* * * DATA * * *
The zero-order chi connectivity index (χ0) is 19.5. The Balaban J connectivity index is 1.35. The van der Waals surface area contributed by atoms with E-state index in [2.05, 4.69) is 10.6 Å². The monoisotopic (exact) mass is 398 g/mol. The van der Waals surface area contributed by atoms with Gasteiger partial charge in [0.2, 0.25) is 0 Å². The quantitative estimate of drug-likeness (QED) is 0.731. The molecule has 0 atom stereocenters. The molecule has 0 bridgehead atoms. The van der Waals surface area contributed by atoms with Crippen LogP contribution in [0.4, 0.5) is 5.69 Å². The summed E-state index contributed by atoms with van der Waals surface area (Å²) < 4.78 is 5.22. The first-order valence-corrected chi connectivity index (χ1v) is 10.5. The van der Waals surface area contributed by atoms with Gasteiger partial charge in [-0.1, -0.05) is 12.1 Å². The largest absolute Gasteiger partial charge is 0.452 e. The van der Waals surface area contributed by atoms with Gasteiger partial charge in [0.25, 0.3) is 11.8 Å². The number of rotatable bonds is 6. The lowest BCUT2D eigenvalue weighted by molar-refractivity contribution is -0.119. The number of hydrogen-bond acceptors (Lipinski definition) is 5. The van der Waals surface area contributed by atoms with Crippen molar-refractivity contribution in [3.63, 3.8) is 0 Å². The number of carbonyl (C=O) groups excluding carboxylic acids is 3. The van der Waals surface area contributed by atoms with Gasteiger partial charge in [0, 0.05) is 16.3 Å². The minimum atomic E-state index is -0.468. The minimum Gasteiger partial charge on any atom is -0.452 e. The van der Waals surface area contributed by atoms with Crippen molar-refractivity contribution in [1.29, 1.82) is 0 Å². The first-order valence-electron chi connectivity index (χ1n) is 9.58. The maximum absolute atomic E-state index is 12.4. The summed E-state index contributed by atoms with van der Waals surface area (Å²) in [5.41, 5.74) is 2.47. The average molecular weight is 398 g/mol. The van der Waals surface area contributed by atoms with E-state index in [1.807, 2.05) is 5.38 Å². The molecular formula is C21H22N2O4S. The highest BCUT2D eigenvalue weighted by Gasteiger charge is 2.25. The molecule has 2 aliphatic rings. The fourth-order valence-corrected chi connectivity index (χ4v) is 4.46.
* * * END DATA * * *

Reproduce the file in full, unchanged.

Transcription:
The zero-order chi connectivity index (χ0) is 19.5. The Balaban J connectivity index is 1.35. The van der Waals surface area contributed by atoms with E-state index in [2.05, 4.69) is 10.6 Å². The monoisotopic (exact) mass is 398 g/mol. The van der Waals surface area contributed by atoms with Gasteiger partial charge in [0.2, 0.25) is 0 Å². The quantitative estimate of drug-likeness (QED) is 0.731. The molecule has 0 atom stereocenters. The molecule has 0 bridgehead atoms. The van der Waals surface area contributed by atoms with Crippen LogP contribution in [0.4, 0.5) is 5.69 Å². The summed E-state index contributed by atoms with van der Waals surface area (Å²) < 4.78 is 5.22. The first-order valence-corrected chi connectivity index (χ1v) is 10.5. The van der Waals surface area contributed by atoms with Gasteiger partial charge in [-0.1, -0.05) is 12.1 Å². The largest absolute Gasteiger partial charge is 0.452 e. The van der Waals surface area contributed by atoms with Gasteiger partial charge in [0.25, 0.3) is 11.8 Å². The number of rotatable bonds is 6. The lowest BCUT2D eigenvalue weighted by molar-refractivity contribution is -0.119. The number of hydrogen-bond acceptors (Lipinski definition) is 5. The van der Waals surface area contributed by atoms with Crippen molar-refractivity contribution in [3.63, 3.8) is 0 Å². The number of carbonyl (C=O) groups excluding carboxylic acids is 3. The van der Waals surface area contributed by atoms with Gasteiger partial charge in [0, 0.05) is 16.3 Å². The minimum atomic E-state index is -0.468. The minimum Gasteiger partial charge on any atom is -0.452 e. The van der Waals surface area contributed by atoms with Crippen molar-refractivity contribution in [1.29, 1.82) is 0 Å². The first-order valence-electron chi connectivity index (χ1n) is 9.58. The maximum absolute atomic E-state index is 12.4. The summed E-state index contributed by atoms with van der Waals surface area (Å²) in [5.41, 5.74) is 2.47. The average molecular weight is 398 g/mol. The van der Waals surface area contributed by atoms with E-state index in [1.807, 2.05) is 5.38 Å². The molecular formula is C21H22N2O4S. The highest BCUT2D eigenvalue weighted by Gasteiger charge is 2.25. The molecule has 2 aliphatic rings. The fourth-order valence-corrected chi connectivity index (χ4v) is 4.46.